The Connection Between Change and Development
Nearly 18 months in, many of us can say we have been changed by the pandemic in some way or another. Yes, we have adapted to different ways of working, learning and living, but we also may have emerged with a new perspective on life and a realignment of priorities. This is true of many leaders who share their stories in David Grossman’s new book, Heart First: Lasting Leader Lessons from a Year that Changed Everything. Just as individuals and leaders have had to adjust as a result of the pandemic, businesses of all sizes have flexed, adapted and changed like never before, and many are grappling now with what reforms they will adopt moving forward.
I recently came across a New York Times article suggesting that the interruption caused by the pandemic provides the perfect opportunity for a fresh start. The article describes the “fresh start effect,” in which people tend to make meaningful life changes around milestones such as birthdays or New Year’s. It also references the concept of post-traumatic growth—transformative positive change that can occur as a result of a struggle with adversity.
I’m sure many of us can reflect on a particularly difficult time in our lives and recognize that afterward, we felt stronger, more motivated and more capable than before. Perhaps those tough times even provided a springboard to new heights, whether personally or professionally.
Post-traumatic Growth at Scale
Concepts like the fresh start effect and post-traumatic growth are timely given the transition our society is experiencing, and they can also be applied to organizations.
Many – if not most – businesses have weathered major challenges over the course of the pandemic, including closures, restrictions, supply chain disruption, and plummeting or surging demand for products and services, just to name a few. Through these difficulties, businesses have had to adapt, pivot and innovate in order to survive. Already, many companies are realizing benefits and growth that have resulted from moves they made during the unprecedented time of the pandemic. Across the U.S. and globally, organizations are beginning to see the impact of their “post-traumatic growth,” and at the macro level, the economic bounce-back may be following a similar pattern.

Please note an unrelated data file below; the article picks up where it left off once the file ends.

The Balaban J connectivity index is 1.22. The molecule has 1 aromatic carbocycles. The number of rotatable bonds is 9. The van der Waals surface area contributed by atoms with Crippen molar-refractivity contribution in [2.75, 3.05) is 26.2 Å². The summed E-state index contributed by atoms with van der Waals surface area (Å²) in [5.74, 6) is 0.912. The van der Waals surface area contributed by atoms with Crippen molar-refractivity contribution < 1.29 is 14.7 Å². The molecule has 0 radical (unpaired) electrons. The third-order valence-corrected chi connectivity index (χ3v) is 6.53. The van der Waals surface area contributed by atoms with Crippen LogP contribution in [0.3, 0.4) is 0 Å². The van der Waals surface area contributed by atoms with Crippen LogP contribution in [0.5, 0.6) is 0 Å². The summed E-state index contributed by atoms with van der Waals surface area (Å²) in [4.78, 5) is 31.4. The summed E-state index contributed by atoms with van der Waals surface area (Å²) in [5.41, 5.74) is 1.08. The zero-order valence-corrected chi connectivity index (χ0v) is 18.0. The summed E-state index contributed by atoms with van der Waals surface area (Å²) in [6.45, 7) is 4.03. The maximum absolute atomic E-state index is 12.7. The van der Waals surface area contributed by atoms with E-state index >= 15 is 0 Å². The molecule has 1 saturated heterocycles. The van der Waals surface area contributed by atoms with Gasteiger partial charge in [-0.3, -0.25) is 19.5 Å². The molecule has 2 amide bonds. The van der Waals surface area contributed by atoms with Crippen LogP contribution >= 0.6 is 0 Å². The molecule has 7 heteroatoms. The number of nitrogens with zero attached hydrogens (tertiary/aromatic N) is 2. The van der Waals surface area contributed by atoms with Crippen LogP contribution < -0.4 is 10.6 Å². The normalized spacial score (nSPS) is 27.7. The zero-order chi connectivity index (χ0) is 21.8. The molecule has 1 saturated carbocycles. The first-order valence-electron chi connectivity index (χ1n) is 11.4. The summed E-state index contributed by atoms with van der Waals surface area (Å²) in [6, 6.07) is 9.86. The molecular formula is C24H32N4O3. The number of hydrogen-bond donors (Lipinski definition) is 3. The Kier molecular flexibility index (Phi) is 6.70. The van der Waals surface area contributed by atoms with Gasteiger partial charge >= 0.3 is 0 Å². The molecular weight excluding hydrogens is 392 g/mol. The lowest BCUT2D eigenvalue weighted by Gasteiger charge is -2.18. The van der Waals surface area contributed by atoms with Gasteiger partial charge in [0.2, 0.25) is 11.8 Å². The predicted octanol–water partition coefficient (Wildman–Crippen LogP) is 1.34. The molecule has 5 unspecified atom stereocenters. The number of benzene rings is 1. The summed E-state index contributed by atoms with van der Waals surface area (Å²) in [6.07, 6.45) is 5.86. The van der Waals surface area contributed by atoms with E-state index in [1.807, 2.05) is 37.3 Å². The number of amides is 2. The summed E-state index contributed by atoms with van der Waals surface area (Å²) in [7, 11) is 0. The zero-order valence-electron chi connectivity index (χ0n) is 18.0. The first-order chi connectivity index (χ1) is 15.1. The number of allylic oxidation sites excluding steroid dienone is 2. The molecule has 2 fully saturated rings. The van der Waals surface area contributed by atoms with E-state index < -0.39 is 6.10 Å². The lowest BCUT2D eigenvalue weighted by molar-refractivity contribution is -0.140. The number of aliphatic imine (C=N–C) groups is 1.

The Human Side of Change
While organizations may be starting to see the growth side of the challenges they navigated through the pandemic, the disruption takes a toll on their workforce – and there is surely more change to come. How are individuals dealing with the rapid evolution happening in the workplace? A key factor in whether employees are struggling, surviving or thriving in the midst of so much change comes down to how the change is communicated.
There are many benefits of a strategic and timely approach to change communications, yet sometimes leaders are hesitant to communicate about change. Maybe they don’t want to “rock the boat” and risk losing productivity due to disruption, they worry about the stress a change may cause for their teams, or they fear they might not have all the answers.
It’s understandable to hesitate in communicating a change out of a desire to spare people anxiety. It can be easy to focus on the struggle ahead and forget the positive that will come after. However, I challenge us to consider the individual impact of organizational change from the perspective of post-traumatic growth. Keep in mind that disruption provides space for a fresh start, and with it a renewed sense of purpose, determination and motivation. From this perspective, the temporary challenges individuals may face during organizational change can lead them to become even more engaged, motivated and effective in their work than they were before.
Get to the Growth
The next time change is in the wind (and isn’t it always?), think about communicating early and often as a way to accelerate people’s ability to process and work through challenges so they can grow and evolve faster. The quicker individuals can reach the “growth” side of disruption, the faster they – and the whole organization – can benefit.
Have you experienced an organizational shakeup that may have been difficult at first but ultimately enabled team members to thrive and excel in new ways? If so, how has that experience affected your perspective on communicating about and implementing change initiatives?
Bekah is a Vice President with The Grossman Group where she provides internal, executive, board and change communication solutions that enable clients to take their growth and success to the next level. With nearly 20 years of strategic communications experience, Bekah has counseled a variety of organizations in the healthcare, nonprofit, energy, education, real estate development, distribution and manufacturing sectors, among others. She is a Prosci-certified change practitioner and holds a Master’s degree in communication arts.
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